Researching wartime farming
“This young farmer seems to work hard and is somewhat queer-tempered but the land he is farming at present is enough ‘to give anyone the pip’. He pays 25/- per acre for land from the Groby Granite Co. and they should really pay him that amount to take it away.”
During the Second World War, Britain urgently need to increase its food production in response to a reduction in food and fertiliser imports. The Ministry of Agriculture and Fisheries reacted to the crisis by setting up War Agricultural Executive Committees in each county to survey and assess each farm and ensure that it was as productive as it could be.
The county committees had the authority to force farmers to plough up pasture, or to compel them to carry out improvements or face having their farms requisitioned.
A further, more detailed, survey was carried out by the Government between 1941 and 1943. Unlike the earlier survey, this second survey has survived more or less intact and provides us with detailed information about every farm over 5 acres in size in every parish in England and Wales. The maps alone took 15,000 person days to complete.
This remarkable source is of great value to local and family historians. The records consist of a set of forms completed by the farmers themselves and by the farm inspectors, and a set of maps showing the location of each farm. Together they provide information about individual farmers and their employees, farm size, location of land holdings, tenure, crops and livestock, conditions of the farm, buildings, farm equipment and services such as water and electricity and, most controversially, farm management.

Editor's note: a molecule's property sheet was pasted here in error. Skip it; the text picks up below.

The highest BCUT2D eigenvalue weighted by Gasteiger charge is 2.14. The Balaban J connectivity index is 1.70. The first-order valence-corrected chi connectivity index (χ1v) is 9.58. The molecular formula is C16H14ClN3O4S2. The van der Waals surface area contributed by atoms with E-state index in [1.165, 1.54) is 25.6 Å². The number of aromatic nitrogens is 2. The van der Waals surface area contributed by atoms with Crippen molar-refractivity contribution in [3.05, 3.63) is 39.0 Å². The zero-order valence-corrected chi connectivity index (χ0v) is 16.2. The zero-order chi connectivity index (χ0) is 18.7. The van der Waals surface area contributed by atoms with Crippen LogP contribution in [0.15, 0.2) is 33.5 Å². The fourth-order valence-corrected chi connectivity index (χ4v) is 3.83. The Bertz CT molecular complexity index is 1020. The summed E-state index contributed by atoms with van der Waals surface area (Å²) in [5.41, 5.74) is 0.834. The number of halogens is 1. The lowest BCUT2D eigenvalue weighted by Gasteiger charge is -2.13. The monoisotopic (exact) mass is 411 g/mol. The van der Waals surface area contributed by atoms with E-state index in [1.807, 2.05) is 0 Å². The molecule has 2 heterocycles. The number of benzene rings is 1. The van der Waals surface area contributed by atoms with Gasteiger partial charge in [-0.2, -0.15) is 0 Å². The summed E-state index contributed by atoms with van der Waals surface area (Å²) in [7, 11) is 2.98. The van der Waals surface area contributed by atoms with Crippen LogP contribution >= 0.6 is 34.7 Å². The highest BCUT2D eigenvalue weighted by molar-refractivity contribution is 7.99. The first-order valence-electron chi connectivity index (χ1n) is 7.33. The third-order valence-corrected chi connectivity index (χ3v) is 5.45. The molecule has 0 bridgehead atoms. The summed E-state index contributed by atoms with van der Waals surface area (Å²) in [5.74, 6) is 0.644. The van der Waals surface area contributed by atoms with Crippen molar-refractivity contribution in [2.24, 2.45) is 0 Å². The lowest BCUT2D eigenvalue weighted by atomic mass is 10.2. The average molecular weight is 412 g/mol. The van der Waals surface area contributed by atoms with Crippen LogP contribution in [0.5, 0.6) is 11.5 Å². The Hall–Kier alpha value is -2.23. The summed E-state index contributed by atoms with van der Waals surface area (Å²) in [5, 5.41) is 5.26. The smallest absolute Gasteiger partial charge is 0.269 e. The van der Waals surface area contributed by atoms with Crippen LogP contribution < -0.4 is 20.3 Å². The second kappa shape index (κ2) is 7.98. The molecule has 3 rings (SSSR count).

In the process of recording the data for the thousand or so farms that were operating in the Charnwood Roots project area, we caught a glimpse of the varied lives of farmers: families that owned and successfully managed multiple large holdings; small market gardeners and poultry keepers; elderly farmers who had their tenancies terminated and their land taken away; farmers wives in Cropston and Nanpantan that had, in happier times, provided teas to hikers and golfers; part-time farmers who managed small plots and livestock when they weren’t cutting people’s hair in Anstey or mining in Whitwick; a female farmer in Maplewell who kept shorthorn cattle and took in evacuees; and Swithland Wood Farm with its 200 wooden bungalows.